RELATED STORY

Guidelines for Cancer Genetic Counseling or Testing

Genetic testing can effectively identify women who carry gene mutations that cause hereditary breast and ovarian cancers, but experts say testing is not called for in most women.

Hereditary breast and ovarian cancer cases make up only a small percentage of cancer cases, and experts say testing is most helpful in cases involving a significant family history of cancer. According to a Statement of Risk Assessment for Inherited Gynecologic Cancer Predispositions by the Society of Gynecologic Oncologists Education Committee, the hallmarks of hereditary cancer syndromes include multiple affected family members, early age of onset, and the presence of multiple and/or bilateral primary cancers. The committee recommends genetic risk assessment for:

  • Women who have a history of both breast and ovarian cancer.
  • Women who have ovarian cancer and a close relative younger than 50 who has breast cancer or who has ovarian cancer at any age.
  • Women of Ashkenazi Jewish ancestry who have ovarian cancer at any age.
  • Women of Ashkenazi Jewish ancestry younger than 40 who have breast cancer.
  • Women younger than 50 who have breast cancer and a close relative who has ovarian cancer or male breast cancer at any age.
  • Women with a first- or second-degree relative with a known BRCA1 or BRCA2 mutation.

Karen Lu, MD, co-medical director of clinical cancer genetics at The University of Texas M.D. Anderson Cancer Center in Houston, coauthored the guidelines. She says the genetic testing for BRCA1 and BRCA2 gene mutations is most helpful when performed on a cancer patient first. If the test is positive, then other female family members should be tested. Information developed by the Yale Cancer Center Genetic Counseling Program as a result of Myriad Genetics' direct-to-consumer marketing campaign of its BRCA1 and BRCA2 screening test recommends that patients be referred for genetic counseling before physicians order testing. The Yale guidelines also recommend counseling for any patient with a personal or family history of the following risk factors:

  • Breast cancer diagnosed before age 45.
  • Multiple cases of breast cancer on the same side of the family.
  • Ovarian cancer in a family with breast cancer.
  • Male breast cancer.
  • The combination of breast, ovarian, and/or pancreatic cancer on the same side of the family or in a single individual.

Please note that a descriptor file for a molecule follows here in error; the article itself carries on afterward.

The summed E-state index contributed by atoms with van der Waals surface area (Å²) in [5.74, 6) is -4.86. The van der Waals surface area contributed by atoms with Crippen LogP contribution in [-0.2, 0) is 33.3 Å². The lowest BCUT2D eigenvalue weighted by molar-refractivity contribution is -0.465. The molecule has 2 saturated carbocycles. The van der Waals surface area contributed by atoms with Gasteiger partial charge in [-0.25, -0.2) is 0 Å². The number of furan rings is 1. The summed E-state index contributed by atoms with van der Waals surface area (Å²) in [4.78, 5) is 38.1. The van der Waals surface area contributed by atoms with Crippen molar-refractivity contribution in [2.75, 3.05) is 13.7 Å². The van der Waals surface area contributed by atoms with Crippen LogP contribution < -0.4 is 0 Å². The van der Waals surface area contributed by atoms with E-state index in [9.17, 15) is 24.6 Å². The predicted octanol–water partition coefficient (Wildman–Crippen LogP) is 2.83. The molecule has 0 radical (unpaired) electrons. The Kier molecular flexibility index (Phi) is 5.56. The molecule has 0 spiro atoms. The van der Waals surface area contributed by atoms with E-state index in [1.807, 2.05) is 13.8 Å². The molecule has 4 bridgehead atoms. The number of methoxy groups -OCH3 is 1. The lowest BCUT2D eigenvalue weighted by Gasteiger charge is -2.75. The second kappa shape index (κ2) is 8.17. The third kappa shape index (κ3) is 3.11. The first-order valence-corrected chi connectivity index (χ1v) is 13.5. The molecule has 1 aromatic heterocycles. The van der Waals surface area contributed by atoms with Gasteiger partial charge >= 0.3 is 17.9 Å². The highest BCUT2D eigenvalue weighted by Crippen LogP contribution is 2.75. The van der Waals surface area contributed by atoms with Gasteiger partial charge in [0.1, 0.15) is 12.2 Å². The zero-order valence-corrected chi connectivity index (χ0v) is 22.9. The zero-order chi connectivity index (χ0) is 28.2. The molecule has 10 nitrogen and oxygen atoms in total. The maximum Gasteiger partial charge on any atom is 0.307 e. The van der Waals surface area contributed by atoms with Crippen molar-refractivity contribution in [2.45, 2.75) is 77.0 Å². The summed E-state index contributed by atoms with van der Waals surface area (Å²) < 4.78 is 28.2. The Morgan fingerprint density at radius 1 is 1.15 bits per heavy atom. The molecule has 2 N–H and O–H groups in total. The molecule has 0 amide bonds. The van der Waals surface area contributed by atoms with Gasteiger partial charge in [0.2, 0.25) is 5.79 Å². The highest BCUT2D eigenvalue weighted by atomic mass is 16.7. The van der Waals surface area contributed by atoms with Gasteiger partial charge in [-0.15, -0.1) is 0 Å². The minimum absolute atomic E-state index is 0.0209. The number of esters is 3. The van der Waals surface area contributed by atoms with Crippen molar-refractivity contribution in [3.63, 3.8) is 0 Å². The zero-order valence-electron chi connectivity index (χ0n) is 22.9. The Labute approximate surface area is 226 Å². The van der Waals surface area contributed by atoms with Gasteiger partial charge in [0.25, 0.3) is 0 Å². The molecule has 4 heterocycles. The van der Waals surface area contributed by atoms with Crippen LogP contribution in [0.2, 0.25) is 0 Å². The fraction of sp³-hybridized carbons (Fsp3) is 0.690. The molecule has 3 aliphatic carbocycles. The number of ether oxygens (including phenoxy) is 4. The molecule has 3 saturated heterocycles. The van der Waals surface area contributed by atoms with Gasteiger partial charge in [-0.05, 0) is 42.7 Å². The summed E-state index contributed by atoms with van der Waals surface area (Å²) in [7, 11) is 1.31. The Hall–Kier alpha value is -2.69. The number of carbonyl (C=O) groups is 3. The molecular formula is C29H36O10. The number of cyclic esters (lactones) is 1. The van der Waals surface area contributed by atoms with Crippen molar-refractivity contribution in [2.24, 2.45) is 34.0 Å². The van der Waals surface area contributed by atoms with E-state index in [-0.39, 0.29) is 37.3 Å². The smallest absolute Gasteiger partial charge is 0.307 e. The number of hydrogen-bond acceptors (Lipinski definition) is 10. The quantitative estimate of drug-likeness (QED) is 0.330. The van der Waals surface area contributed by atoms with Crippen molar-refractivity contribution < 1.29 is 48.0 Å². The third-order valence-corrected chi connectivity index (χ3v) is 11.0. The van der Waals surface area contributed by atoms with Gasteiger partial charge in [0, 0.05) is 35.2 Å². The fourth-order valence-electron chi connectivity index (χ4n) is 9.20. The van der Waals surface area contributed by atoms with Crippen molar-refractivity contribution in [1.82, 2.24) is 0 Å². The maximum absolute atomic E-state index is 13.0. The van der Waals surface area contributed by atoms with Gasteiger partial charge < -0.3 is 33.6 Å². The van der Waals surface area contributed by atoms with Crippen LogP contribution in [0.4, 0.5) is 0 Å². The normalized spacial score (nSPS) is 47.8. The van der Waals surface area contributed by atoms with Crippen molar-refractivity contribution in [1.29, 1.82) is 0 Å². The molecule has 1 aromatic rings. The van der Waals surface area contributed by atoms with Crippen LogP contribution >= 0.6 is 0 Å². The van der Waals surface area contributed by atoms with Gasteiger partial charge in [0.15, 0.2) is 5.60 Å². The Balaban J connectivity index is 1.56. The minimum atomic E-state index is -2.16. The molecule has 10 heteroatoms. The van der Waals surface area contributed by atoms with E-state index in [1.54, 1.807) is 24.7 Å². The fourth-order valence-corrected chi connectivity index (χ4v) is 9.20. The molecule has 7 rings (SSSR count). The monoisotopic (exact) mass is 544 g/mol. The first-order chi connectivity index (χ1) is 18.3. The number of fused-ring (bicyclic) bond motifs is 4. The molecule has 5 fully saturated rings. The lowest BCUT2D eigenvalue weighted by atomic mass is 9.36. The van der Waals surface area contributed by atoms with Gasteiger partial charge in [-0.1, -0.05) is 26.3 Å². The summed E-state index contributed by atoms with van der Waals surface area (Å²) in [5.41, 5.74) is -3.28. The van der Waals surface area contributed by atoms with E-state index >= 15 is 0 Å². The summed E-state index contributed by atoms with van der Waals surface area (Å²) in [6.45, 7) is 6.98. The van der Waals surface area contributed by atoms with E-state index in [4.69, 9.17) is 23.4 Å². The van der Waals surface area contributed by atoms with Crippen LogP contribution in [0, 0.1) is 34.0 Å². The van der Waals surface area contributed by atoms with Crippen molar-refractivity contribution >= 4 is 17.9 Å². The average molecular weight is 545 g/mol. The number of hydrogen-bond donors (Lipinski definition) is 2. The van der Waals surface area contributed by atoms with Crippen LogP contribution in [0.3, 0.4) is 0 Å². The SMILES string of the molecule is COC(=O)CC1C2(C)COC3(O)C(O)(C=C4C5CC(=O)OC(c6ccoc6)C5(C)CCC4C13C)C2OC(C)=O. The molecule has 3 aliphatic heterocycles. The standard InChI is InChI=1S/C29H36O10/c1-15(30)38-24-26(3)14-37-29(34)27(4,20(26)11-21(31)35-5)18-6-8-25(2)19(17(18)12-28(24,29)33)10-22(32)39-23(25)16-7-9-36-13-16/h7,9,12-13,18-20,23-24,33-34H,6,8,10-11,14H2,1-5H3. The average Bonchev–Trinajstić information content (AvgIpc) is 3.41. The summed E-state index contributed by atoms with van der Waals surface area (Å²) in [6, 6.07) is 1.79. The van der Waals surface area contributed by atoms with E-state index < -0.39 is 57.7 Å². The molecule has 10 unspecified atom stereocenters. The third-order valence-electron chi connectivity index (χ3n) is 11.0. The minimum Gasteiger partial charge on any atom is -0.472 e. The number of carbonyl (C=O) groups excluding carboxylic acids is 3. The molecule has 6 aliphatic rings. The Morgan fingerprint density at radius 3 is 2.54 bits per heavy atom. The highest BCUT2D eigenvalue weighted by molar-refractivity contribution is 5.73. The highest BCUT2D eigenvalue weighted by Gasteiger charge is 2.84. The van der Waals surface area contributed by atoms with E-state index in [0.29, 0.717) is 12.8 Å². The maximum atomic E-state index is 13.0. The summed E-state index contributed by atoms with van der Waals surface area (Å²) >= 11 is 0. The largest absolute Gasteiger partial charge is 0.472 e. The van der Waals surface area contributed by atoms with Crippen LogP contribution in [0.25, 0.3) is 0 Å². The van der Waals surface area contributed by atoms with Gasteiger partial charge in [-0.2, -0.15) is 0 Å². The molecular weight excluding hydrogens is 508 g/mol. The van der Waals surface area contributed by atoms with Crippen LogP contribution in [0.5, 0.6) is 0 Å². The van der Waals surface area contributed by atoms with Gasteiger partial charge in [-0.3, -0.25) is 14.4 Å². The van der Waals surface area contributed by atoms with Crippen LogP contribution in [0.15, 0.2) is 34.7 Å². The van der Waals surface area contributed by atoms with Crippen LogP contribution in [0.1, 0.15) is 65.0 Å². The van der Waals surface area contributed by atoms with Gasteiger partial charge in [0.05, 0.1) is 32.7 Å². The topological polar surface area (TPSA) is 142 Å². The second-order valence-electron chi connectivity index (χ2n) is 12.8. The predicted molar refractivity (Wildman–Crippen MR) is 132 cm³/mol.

• Jewish ancestry in combination with any of the above.
  • Jewish ancestry and even one case of breast or ovarian cancer (even in the absence of other family history).

The New York State Department of Health also has resources on cancer genetics on its  Web site .

The September issue of Texas Medicine will include a pullout poster on genetic screening for physicians and patients. The poster will offer a phone number for patients wishing to speak to a genetic counselor to determine whether they should pursue the test or not. In addition, the poster will include some basic facts for physicians so they might better counsel their patients.

 

 

RELATED STORY

ACOG Against Direct-to-Consumer Genetic Testing Advertising

Committees of the American College of Obstetricians and Gynecologists (ACOG) recommend discouraging direct genetic testing because of potential harm of misinterpreted or inaccurate results.

In an opinion issued in June, the ACOG Committee on Genetics and Committee on Ethics said marketing of genetic testing, although similar to direct-to-consumer advertising of prescription drugs, raises additional concerns. Those include issues of limited knowledge among patients and health care professionals of available genetic tests, difficulty in interpreting genetic testing results, lack of federal oversight of companies offering the testing, and privacy and confidentiality issues.

"All genetic testing should be provided only after consultation with a qualified health care professional," the opinion states. "For complex testing, this may involve referral to a genetic counselor or a medical geneticist. Appropriate pre-test and post-test counseling should be provided, including a discussion of the risks, benefits, and limitations of testing."

The committees also said that concerns have arisen regarding possible conflict of interest when the company providing the testing employs the genetic counselor. A company "advertising directly to consumers may receive no compensation for counseling alone and is compensated only if the test is order by the consumer," the committees wrote.

Physicians in Texas, where direct-to-consumer advertising of a genetic test to detect risk of hereditary breast and ovarian cancers is set to begin in September, also have expressed concern that the U.S. Food and Drug Administration has no authority to regulate genetic testing.

Texas Medical Association officials say representatives of the Texas Department of State Health Services say that agency also likely lacks regulatory authority over genetic testing.

 

 

August 2008 Texas Medicine Contents